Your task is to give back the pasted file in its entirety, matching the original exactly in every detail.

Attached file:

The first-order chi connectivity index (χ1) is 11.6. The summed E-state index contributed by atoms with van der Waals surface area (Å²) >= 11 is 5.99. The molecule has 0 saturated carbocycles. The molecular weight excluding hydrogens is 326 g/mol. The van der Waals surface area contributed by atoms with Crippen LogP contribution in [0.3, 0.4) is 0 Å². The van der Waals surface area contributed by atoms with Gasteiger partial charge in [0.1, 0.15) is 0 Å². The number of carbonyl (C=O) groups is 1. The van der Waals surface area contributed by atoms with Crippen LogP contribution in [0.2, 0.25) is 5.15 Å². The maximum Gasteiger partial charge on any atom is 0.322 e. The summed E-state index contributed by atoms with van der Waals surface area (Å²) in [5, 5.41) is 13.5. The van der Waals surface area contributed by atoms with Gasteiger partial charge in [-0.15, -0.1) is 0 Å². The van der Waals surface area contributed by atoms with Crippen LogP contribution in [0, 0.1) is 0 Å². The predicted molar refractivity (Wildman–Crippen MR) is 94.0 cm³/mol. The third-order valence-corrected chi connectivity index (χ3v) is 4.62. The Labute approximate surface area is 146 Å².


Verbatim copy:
The first-order chi connectivity index (χ1) is 11.6. The summed E-state index contributed by atoms with van der Waals surface area (Å²) >= 11 is 5.99. The molecule has 0 saturated carbocycles. The molecular weight excluding hydrogens is 326 g/mol. The van der Waals surface area contributed by atoms with Crippen LogP contribution in [0.3, 0.4) is 0 Å². The van der Waals surface area contributed by atoms with Gasteiger partial charge in [0.1, 0.15) is 0 Å². The number of carbonyl (C=O) groups is 1. The van der Waals surface area contributed by atoms with Crippen LogP contribution in [0.2, 0.25) is 5.15 Å². The maximum Gasteiger partial charge on any atom is 0.322 e. The summed E-state index contributed by atoms with van der Waals surface area (Å²) in [5, 5.41) is 13.5. The van der Waals surface area contributed by atoms with Gasteiger partial charge in [-0.15, -0.1) is 0 Å². The van der Waals surface area contributed by atoms with Crippen LogP contribution in [0, 0.1) is 0 Å². The predicted molar refractivity (Wildman–Crippen MR) is 94.0 cm³/mol. The third-order valence-corrected chi connectivity index (χ3v) is 4.62. The Labute approximate surface area is 146 Å².